The English Park

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Ancient Monument nr 8. Botkyrka Parish,
Stockholm County


The park was built in the late 18th century, in a time when English parks became fashionable. The main components are, as I understood a temple and lots of paths. An added effect in this park is that it’s built upon 23 Iron Age graves, the oldest one from 500 AD, visible as hills. The largest one (40 meters wide and 6 meters high) is believed to be the grave of Chieftain Hunding and his four sons. Murdered by a 15 years old boy between the year 650-700 AD. Excavators found in 1939 many precious objects, such as a magnificent sword which had a hilt of gold. The vegetation today is mainly Swedish forest, some of a noble kind.



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Norsborg Lighthouse on the cape at the end of the park.



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The tower is the only remains of what was first called The Borg (and even if the clock has stopped at seven to nine, is the connection to the Borgs and Seven of Nine in Star Trec coincidental, I'm sure, eh), which later became Norsborg, and today the postal address for maybe 50,000 people.
The park continues behind the tower.



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If you care to get to know the marvellous ship "Fyrbjörn" that actually took the light away, click here!



Today, Wednesday March 5th 2008, I got a message, from Mr Sten Rissler, who informed me that the lighthouse was removed from its foundation on November 24th 2006!
I swiftly made a head calculation and came to the conclusion that it must soon be five years since Henrik and I took those pictures.
It's hard to believe how fast time is running away.
We haven't visited The English Park for five years.
It's a shame!
I actually went down and fetched Henrik earlier from day-care this afternoon, just to take a walk down to the cape to document the changes.
This is what we found, an empty spot, even most of the concrete foundation was gone, only a few pieces of reinforcement bars were still stuck in the bedrock.
There is no need for lighthouses any longer, since the GPS have taken over. I got one too! :-)

 The Swedish Maritime Administration has on request informed Sten Rissler that the lighthouse was built in 1940.
It was also probably the first (and last) lighthouse on this spot.



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The clock is apparently moving now and then, it's not seven to nine any longer, phui!



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The Norsborg Manor. Built in the 16th century. Of coarse rebuilt a couple of times since.

This building was burnt down in April 2019.

A piece of our heritage is gone.

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The battery, down at the shore.



Baron von Münchhausen Jr.


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Aha! There is the fuse!


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I've got an idea!


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One shot, Fire!


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Today, Wednesday March 5th 2008, we tried to recreate or perhaps I may use the word create a re-enactment for the old event in August 20th 2003. :-)



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Easter Holiday 2008

We were free and the sun was shining, so we took a walk.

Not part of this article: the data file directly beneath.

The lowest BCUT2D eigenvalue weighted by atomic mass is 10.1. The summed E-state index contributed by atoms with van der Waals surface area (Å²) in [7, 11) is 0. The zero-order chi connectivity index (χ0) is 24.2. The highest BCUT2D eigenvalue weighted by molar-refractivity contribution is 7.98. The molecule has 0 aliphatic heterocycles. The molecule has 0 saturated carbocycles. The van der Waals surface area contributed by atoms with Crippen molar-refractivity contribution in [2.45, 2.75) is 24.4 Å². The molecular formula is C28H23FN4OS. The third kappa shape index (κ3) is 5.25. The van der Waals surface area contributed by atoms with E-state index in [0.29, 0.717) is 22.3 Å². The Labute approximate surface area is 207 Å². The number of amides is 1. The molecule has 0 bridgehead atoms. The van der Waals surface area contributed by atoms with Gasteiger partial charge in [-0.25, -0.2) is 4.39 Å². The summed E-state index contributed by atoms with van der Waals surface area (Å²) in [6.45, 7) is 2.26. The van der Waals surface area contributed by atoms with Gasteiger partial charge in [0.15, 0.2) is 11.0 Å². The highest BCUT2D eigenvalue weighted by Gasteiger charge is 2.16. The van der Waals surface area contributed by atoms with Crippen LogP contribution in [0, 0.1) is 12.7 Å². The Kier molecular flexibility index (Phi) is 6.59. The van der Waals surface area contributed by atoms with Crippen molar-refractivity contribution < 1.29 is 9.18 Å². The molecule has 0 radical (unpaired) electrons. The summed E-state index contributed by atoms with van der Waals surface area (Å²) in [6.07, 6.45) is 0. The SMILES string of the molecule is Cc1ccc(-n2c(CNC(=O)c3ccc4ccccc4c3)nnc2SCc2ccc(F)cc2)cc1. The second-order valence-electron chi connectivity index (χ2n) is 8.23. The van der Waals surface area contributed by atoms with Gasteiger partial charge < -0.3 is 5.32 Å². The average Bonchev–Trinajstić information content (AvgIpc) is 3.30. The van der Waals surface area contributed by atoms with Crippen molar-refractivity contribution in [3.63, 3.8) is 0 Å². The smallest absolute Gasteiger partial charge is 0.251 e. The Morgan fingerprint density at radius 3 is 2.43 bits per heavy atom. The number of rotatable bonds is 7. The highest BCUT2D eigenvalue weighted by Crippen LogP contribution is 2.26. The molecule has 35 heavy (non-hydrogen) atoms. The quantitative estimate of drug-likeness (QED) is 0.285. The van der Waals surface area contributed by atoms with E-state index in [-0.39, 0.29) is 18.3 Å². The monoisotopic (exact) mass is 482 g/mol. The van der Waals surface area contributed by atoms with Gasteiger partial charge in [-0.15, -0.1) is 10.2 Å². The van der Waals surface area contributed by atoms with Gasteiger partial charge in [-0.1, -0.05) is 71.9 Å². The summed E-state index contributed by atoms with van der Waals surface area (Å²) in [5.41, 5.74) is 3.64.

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This is a part of a map from 1951, showing the park.



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The first hepaticas!
I have a slight feeling they are early this year.



The mound in the background is probably Chieftain Hunding, and his four son's grave. Unknown gravemound.
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The temple seen from east. The battery Seen from the battery, on the northern shore.



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It's pretty steep up to the tower on top of the cape.
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Downhill towards the manor.


I have earlier said that the tower is the only remains of the old Borg.
I'm not quite sure that's true.
The tower is well built, and as I also have said earlier, well maintained by the Botkyrka Municipality, which probably aught to be Stockholm Water instead that owns the whole area around, but could be a monument of itself, and has probably nothing to do at all with the owner at the time of Norsborg Manor.



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The Orangery.

The embellishments of sepulchral urns on the roof is a little unorthodox to me?



I like the building very much, I want one! :-) Foxtail already?
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A few minutes rest before heading home.
I have promised Henrik that we shall investigate the grove to the right this summer.
We will eventually discover the remains of the real ancient Hundhamra Borg from around 700 AD.


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Have a view of The Hundhamra Borg from Eniro "Utsikt".


We made an attempt to climb the wooded hill later on in the summer, but it was impossible because of a huge fence, on top of the hill, with barbed wire and electronic sensors woven in to it. Nobody will cross over here unnoticed!


It's probably of security reasons for the drinking water production facility. 
It's a pity though that we cannot find out if the tower foundations seen on the eastern side of the hill are remains from the Hundhamra Borg, or the water works defence posts from the second world war.


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